How to solve for the value of $x$ for the following equation $$\frac {(\sec x + \tan x)^2 - (\sec2x + \tan x)^2}{\sin2x - \sin x} = 2$$

My Attempt: $$ \frac {\sec^{2}x + 2\sec x\tan x + \tan^{2}x - (\frac {1 + \tan^{2}x}{1 - \tan^{2}x} + \tan x)^2}{\frac {2\tan x}{1 + \tan^{2}x} - \sin x} = 2$$

$$ \implies \frac {\sec^{2}x + 2\sec x\tan x + \tan^{2}x - (\frac {1 + \tan^{2}x}{1 - \tan^{2}x})^2 - 2\tan x(\frac {1 + \tan^{2}x}{1 - \tan^{2}x}) - \tan^{2}x}{\frac {2\tan x - \sin x(1 + \tan^{2}x)}{1 + \tan^{2}x}} = 2 $$

But here I stopped. I couldn't find any easier way for simplifying it more as it was growing more complicated while I was trying to solve. My other friends also tried to solve but their final equation turned into complex one.

Clarification: I thought I would lead to a conclusion with bringing an individual trig function. My intention was to solve it via using '$\tan x$' but couldn't transform '$\sec x$' & '$\sin x$' into $'\tan x'$ using any trig identities and formula.

Assumption: There is perhaps a basic in starting point I am missing for holding. Multiplying or dividing with something could have been lot more easier to end with a good conclusion.

Or if that not so, can we move straightforward from the last part of my approach to get the result?

  • 1
    $\begingroup$ You can use $\sec x =\pm \sqrt{1+\tan^2x}$ and $\sin x=\pm \frac{\tan x}{\sqrt{1+\tan^2x}}$. $\endgroup$
    – Vishu
    Commented Jan 1, 2021 at 19:26
  • 1
    $\begingroup$ Please use \sec and \tan for the trgonometric functions. $\endgroup$ Commented Jan 1, 2021 at 22:19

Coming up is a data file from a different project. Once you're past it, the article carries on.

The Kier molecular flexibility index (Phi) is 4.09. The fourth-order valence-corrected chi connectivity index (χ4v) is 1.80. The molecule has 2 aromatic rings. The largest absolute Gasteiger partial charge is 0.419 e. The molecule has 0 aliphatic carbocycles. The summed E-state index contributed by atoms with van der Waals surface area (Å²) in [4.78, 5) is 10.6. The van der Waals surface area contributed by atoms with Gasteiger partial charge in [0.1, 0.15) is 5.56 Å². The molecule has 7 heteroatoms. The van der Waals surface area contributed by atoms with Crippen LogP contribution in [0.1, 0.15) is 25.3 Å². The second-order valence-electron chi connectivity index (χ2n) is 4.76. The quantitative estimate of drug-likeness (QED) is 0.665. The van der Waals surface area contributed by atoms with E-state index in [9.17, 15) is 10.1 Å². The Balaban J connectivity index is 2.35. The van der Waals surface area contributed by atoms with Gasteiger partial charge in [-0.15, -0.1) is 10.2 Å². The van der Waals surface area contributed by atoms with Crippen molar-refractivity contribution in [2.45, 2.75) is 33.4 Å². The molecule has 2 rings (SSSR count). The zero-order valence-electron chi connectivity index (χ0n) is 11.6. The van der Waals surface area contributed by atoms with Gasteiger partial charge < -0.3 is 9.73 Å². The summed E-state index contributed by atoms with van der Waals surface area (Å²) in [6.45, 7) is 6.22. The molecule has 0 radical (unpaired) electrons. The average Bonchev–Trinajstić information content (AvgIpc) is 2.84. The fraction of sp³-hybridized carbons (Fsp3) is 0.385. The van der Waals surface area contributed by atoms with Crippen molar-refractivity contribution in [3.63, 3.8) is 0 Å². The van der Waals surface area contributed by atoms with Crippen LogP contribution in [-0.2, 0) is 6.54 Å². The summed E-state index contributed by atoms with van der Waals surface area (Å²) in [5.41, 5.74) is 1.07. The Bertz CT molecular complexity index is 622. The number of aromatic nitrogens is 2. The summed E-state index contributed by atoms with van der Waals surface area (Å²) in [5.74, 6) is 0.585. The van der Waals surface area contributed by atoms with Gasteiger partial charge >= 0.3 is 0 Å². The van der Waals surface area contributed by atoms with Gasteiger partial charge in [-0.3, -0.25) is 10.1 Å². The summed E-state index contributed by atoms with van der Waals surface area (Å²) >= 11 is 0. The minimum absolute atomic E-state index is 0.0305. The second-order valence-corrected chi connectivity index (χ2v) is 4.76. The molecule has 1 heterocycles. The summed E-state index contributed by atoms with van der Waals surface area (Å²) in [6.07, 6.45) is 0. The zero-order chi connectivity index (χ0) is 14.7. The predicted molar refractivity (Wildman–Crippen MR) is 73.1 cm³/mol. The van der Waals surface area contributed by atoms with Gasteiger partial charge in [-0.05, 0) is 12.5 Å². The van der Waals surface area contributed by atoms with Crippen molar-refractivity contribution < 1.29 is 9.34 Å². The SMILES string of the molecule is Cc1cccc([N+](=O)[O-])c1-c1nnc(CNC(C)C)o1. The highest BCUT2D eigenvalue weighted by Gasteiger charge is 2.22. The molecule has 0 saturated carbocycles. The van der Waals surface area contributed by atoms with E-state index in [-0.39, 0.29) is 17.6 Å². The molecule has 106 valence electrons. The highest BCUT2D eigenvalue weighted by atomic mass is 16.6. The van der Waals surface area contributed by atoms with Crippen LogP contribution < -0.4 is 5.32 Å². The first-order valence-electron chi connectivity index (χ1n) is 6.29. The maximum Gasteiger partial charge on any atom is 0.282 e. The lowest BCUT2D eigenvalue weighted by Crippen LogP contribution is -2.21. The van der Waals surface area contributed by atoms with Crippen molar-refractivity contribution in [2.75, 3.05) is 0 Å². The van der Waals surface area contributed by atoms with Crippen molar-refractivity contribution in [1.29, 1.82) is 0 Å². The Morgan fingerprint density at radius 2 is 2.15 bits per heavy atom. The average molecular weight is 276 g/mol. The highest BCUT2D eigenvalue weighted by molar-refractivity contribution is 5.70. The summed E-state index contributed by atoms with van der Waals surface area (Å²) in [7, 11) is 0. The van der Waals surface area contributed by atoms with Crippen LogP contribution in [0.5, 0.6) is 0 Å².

• $\begingroup$ @Tavish But applying those formulas are also making the equation bigger. If I use such terms inside root, power of term is getting fractional. If you have another method to solve, I would highly appreciate. $\endgroup$ Commented Jan 2, 2021 at 5:31
  • $\begingroup$ I have nothing else. $\endgroup$
    – Vishu
    Commented Jan 2, 2021 at 8:09
  • 1
    $\begingroup$ WolframAlpha is sometimes useful for this sort of thing and shows 9 solutions and a graph here $\endgroup$
    – poetasis
    Commented Jan 2, 2021 at 23:24

1 Answer 1


Not a pleasant solution but a nasty problem.

Consider that you look for the zero's of function $$f(x)=(\sec (x) + \tan (x))^2 - (\sec (2x) + \tan (x))^2-2(\sin (2x) - \sin(x)) $$ If you try that tangent half-angle substitution, you will end with a polynomial of degree $14$ $$5 t^{14}-3 t^{13}-55 t^{12}-2 t^{11}+193 t^{10}+19 t^9-307 t^8+36 t^7+367 t^6+19 t^5-85 t^4-2 t^3+11 t^2-3 t-1=0$$ which does not factor; so, forget such an approach.

A problem is the discontinuities because of the secants and the tangents. To remove all of them, multiply everything by $\big[\cos^2(x)\, \cos^2(2x)\big]$. Using the multiple angle formula, we end with $$g(x)=9 \sin (x)-2 \sin (2 x)-3 \sin (3 x)-6 \sin (4 x)+5 \sin (5 x)-2 \sin (6x)+$$ $$\sin (7 x)-\sin (8 x)-4 \cos (2 x)+4 \cos (4 x)=0$$ which looks mor pleasant.

In the interval $-\pi \leq x \leq \pi$, there are three obvious solutions $x=-\pi$, $x=0$ and $x=\pi$. Plotting $g(x)$ we can now notice "close" to $x=-0.42$, to $x=0.91$ and to $x=2.15$.

At this point, to polish the roots, I don not see anything elese than Newton method (or any other root-finding procedure). For each root, Newton iterates will be $$\{-0.41,-0.417499,-0.417459\}$$ $$\{0.91,0.907893,0.907886\}$$ $$\{2.15,2.135306,2.135701\}$$


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